Sunday, March 29, 2009

Plotter or Pantser? Visual or Auditory?

Yesterday at our chapter meeting, Laura Hayden gave a program on plotting backwards. What I got out of this program was that this could be a valuable method of working out my plot's progression if I was stuck at a point in the story and wanted to get to a specific end result. I think it would be even more valuable for any writer who is a plotter. They could double check their plot from front to back and back to front before beginning the story and insure that everything worked.

To start, we used pictures of familiar movie stars and gave them character names from our story's plot. I was surprised at how helpful this was when considering each plot variation. It made me realize that I am more visual than auditory. It was much easier for me to look at something and grasp every nuance and turn and twist in the different scenarios.

While I don't think I will ever think my book completely through before beginning writing, I will enlist this tool if I ever get stuck and want to get my plot back on track.

Are you a plotter or pantser? Do you respond better to visual or auditory input? What do you do to try and resolve a twist in your plot?

6 comments:

Karen Beeching said...

I plot the first 5 or 6 major story points and then I start doing the panster thing. I fill in the blanks as I go, which I believe keeps my writing more suspenseful because even I don't know what's going to happen next.

When I get stuck, I usually step away from the story for a few days. I'll try to think further ahead and most often that helps me work out the problem.

Sometimes my characters figure it out for me.

M.V.Freeman said...

I am a combination of pantser & plotter, visual and auditory. It is not unusual for me to begin with a story, and it go through several cycles before I ever get start writing...and once I start writing have the story change.

But, I like the idea of plotting backwards, that's a nifty idea.

Carla Swafford said...

I'm a panster though I have some plotter attributes. When I'm about halfway through I go over my characters' GMCs and lay out each plot point by chapters I've already done. All of that will help in working on the Painfully Mystifying Synopsis (PMS).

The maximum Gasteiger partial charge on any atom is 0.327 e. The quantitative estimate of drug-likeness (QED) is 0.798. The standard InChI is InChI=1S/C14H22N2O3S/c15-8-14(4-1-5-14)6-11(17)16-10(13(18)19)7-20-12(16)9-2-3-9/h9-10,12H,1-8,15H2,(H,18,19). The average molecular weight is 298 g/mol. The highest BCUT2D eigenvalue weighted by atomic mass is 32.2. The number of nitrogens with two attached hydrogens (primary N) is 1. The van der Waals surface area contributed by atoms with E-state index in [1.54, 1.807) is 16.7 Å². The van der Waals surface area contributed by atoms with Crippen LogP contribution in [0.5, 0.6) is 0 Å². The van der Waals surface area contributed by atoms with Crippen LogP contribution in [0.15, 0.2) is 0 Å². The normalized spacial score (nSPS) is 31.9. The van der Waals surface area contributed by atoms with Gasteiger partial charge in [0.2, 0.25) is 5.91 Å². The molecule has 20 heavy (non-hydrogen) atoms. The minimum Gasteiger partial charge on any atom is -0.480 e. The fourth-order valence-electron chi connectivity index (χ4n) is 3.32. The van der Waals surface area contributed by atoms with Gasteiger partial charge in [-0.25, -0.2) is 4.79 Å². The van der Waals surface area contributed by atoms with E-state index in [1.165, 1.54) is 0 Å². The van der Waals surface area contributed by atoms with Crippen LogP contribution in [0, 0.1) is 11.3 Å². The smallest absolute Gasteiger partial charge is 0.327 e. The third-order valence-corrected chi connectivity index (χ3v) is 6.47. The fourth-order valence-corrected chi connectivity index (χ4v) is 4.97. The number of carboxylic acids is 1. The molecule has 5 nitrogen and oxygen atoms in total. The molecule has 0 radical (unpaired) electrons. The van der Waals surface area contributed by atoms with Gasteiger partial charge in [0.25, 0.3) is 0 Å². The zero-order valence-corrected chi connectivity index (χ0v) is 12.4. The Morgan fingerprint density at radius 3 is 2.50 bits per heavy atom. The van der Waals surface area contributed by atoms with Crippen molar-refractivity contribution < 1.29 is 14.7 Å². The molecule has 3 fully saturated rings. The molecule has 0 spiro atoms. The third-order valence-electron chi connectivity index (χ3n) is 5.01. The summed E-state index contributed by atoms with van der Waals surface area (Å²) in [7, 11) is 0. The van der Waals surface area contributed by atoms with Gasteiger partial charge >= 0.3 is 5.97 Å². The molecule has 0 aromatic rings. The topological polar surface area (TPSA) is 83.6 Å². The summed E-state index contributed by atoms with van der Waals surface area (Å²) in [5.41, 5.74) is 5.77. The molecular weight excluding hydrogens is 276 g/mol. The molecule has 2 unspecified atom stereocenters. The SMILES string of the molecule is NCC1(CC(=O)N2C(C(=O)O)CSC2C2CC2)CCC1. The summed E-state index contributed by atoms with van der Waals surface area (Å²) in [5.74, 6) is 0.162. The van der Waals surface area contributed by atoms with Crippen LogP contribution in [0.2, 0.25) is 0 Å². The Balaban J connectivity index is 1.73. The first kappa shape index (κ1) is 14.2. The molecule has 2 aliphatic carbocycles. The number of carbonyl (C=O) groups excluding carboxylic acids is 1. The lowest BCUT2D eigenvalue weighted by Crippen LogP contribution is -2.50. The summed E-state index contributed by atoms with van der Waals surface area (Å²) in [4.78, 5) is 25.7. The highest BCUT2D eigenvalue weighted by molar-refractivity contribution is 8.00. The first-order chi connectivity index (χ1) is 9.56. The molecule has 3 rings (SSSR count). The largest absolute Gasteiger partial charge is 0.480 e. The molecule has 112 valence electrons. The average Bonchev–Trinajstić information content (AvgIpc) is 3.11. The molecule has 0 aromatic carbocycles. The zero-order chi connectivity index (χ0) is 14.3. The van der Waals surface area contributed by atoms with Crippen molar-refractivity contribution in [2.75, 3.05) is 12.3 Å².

I'm visusal and auditory but rarely use those and the twists just happen.

Christine said...

I let the weather worries keep me from making the drive to Birmingham and now I regret it even more after reading the post. The class sounds awesome.

I am a little bit of both. I need structure/plot, but I need freedom to roll with it and let the people in my stories yack to me about their stories and incorporate that stuff as well.

Best thing I did was BIAW (Book in a Week). I restored the fun of writing in my heart and I plunked out a MS without editing. But I also had a framework when I started. I use a scene/skeleton template and I plop all my info into there. Then I write from that skeleton.

And index cards. They and post-its are my best friends when I am plotting a story.

Patricia Robertson said...

I have to have music when I write. A soundtrack for the movie in my head.

Louisa Cornell said...

I am basically a pantser. I have a basic idea of how the story is going to go, but it doesn't necessarily end up where I thought it would. Once I get about halfway through it I can sketch out the basic plot points and put them on index cards which I can shuffle if need be. I keep a notebook of each book with photographs of my characters. Character sketches, family trees. Photos of rooms and houses, places. Even floor plans sometimes. If I get stuck, but I know how the story ends I have a list of scenes that have to happen and I will move on to the next scene or the next and come back to make the tough scene fit. Sometimes I don't need that scene at all.